Candido Ortiz beamed as he stood in front of his new restaurant, the bright yellow-and-red awning providing a splash of light on an otherwise drab stretch of sidewalk between a tattoo parlor and a liquor store where bulletproof glass protects the merchandise.
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After more than 26 years in prison, life has come full circle for Ortiz, who was arrested for selling drugs in the late 1980s and was sentenced to more than 49 years. A year ago, President Barack Obama granted Ortiz clemency, along with other nonviolent drug offenders sentenced to lengthy terms.
On Tuesday, Ortiz, a former prison chef, welcomed a gaggle of reporters and well-wishers to El Sabor Del Cafe, where he hopes to write his next chapter as a free man.
"I never was a bad man," Ortiz said. "I was trying to make money, and I went about it the wrong way. I was punished by society, but I don't feel angry about what happened to me because I was in prison for doing the wrong thing. But I'm different now. I'm a changed man."
Ortiz received a congratulatory letter from Obama this week praising him for "using your extraordinary talents to give back to your community."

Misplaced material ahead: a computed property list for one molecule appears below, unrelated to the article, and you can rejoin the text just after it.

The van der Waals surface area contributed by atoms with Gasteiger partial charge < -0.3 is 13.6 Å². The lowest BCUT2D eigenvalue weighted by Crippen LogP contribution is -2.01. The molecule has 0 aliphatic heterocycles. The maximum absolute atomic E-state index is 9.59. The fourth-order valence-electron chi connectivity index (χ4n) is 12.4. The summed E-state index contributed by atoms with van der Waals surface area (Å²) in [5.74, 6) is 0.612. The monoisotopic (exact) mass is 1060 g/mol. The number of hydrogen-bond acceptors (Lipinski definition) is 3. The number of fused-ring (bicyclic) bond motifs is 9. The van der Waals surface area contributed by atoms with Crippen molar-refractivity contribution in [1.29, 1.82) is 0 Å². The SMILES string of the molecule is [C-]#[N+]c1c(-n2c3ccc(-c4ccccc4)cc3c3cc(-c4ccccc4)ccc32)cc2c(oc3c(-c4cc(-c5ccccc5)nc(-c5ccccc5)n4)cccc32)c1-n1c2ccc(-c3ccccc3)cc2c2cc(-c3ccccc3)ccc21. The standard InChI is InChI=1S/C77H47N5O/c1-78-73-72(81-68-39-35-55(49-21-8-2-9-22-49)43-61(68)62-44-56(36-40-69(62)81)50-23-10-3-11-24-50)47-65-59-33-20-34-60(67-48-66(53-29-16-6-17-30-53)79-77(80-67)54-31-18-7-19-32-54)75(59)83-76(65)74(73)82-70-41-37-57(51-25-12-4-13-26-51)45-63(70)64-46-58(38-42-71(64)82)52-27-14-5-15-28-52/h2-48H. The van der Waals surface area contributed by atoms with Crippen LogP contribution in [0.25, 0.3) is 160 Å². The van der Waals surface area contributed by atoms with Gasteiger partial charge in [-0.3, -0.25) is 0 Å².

After his release, Ortiz received a huge assist from the New Jersey Reentry Corporation, a group spearheaded by Democratic former Gov. Jim McGreevey that helps released inmates navigate addiction treatment, employment training, health care and housing.
Ortiz, 56, was a head chef in several federal prisons and became accustomed to overseeing the feeding of thousands of inmates. After his release, he got a job right away as a short-order cook in Jersey City. The Reentry Corporation then helped him raise $25,000 in loans and grants to open his own restaurant.
"With this one act, President Obama began the transformation of Candido's life," McGreevey said. "Candido has been transformed from a ward of the state, at a cost of $55,000 per year, to a taxpayer."
The restaurant will serve standard American fare such as chicken wings, wraps, salads and pasta along with a buffet featuring Latin American items such as costillita de cerdo (pork ribs), bacalao (salted cod) and carne guisada (beef stew).
Ortiz said his hope remained intact even when he was staring at nearly five decades in prison.
"I never thought my life was over," he said. "I knew I had a long time, but I knew God was going to put his hand on me."
He thanked the Reentry Corporation for its role.
"I'm here today," he said, "because I want to share with the people around here and let them see what the right way of living can do for you."